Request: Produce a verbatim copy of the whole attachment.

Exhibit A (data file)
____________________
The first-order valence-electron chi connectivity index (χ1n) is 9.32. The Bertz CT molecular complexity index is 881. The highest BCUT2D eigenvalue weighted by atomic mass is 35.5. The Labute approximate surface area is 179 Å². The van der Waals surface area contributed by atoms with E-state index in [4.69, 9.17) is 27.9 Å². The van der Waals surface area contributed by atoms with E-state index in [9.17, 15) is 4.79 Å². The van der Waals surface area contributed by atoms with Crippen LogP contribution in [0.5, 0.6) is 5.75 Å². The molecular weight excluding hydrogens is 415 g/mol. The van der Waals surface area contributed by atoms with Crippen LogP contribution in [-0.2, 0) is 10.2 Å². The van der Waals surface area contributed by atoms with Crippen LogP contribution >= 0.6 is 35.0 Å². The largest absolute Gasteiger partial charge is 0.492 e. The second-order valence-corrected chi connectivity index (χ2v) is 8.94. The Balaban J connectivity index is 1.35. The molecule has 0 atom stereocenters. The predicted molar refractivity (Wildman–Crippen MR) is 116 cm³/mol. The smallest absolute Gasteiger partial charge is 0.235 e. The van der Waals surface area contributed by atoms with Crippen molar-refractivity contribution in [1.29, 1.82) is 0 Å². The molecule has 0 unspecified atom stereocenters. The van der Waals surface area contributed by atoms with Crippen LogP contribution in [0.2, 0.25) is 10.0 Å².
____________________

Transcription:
The first-order valence-electron chi connectivity index (χ1n) is 9.32. The Bertz CT molecular complexity index is 881. The highest BCUT2D eigenvalue weighted by atomic mass is 35.5. The Labute approximate surface area is 179 Å². The van der Waals surface area contributed by atoms with E-state index in [4.69, 9.17) is 27.9 Å². The van der Waals surface area contributed by atoms with E-state index in [9.17, 15) is 4.79 Å². The van der Waals surface area contributed by atoms with Crippen LogP contribution in [0.5, 0.6) is 5.75 Å². The molecular weight excluding hydrogens is 415 g/mol. The van der Waals surface area contributed by atoms with Crippen LogP contribution in [-0.2, 0) is 10.2 Å². The van der Waals surface area contributed by atoms with Crippen LogP contribution >= 0.6 is 35.0 Å². The largest absolute Gasteiger partial charge is 0.492 e. The second-order valence-corrected chi connectivity index (χ2v) is 8.94. The Balaban J connectivity index is 1.35. The molecule has 0 atom stereocenters. The predicted molar refractivity (Wildman–Crippen MR) is 116 cm³/mol. The smallest absolute Gasteiger partial charge is 0.235 e. The van der Waals surface area contributed by atoms with Crippen molar-refractivity contribution in [1.29, 1.82) is 0 Å². The molecule has 0 unspecified atom stereocenters. The van der Waals surface area contributed by atoms with Crippen LogP contribution in [0.2, 0.25) is 10.0 Å².